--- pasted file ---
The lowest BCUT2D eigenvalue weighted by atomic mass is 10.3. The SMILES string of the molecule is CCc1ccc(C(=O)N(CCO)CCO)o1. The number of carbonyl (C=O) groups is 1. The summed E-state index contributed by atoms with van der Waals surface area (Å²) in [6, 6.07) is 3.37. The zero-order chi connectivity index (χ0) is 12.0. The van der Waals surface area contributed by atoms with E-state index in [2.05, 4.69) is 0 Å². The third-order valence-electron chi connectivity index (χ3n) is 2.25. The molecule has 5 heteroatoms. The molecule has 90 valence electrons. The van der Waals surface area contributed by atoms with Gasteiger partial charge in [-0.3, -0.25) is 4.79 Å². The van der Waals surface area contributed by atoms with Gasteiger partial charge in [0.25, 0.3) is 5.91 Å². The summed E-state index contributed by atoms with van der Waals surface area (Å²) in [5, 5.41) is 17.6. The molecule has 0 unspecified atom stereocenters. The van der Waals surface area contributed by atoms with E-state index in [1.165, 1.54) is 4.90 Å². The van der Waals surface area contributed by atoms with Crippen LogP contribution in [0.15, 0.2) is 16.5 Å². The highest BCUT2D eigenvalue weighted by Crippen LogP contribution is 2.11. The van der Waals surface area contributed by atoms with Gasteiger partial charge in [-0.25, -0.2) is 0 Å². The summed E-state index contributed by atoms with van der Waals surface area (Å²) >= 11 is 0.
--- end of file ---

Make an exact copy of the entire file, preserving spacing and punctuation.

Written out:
The lowest BCUT2D eigenvalue weighted by atomic mass is 10.3. The SMILES string of the molecule is CCc1ccc(C(=O)N(CCO)CCO)o1. The number of carbonyl (C=O) groups is 1. The summed E-state index contributed by atoms with van der Waals surface area (Å²) in [6, 6.07) is 3.37. The zero-order chi connectivity index (χ0) is 12.0. The van der Waals surface area contributed by atoms with E-state index in [2.05, 4.69) is 0 Å². The third-order valence-electron chi connectivity index (χ3n) is 2.25. The molecule has 5 heteroatoms. The molecule has 90 valence electrons. The van der Waals surface area contributed by atoms with Gasteiger partial charge in [-0.3, -0.25) is 4.79 Å². The van der Waals surface area contributed by atoms with Gasteiger partial charge in [0.25, 0.3) is 5.91 Å². The summed E-state index contributed by atoms with van der Waals surface area (Å²) in [5, 5.41) is 17.6. The molecule has 0 unspecified atom stereocenters. The van der Waals surface area contributed by atoms with E-state index in [1.165, 1.54) is 4.90 Å². The van der Waals surface area contributed by atoms with Crippen LogP contribution in [0.15, 0.2) is 16.5 Å². The highest BCUT2D eigenvalue weighted by Crippen LogP contribution is 2.11. The van der Waals surface area contributed by atoms with Gasteiger partial charge in [-0.25, -0.2) is 0 Å². The summed E-state index contributed by atoms with van der Waals surface area (Å²) >= 11 is 0.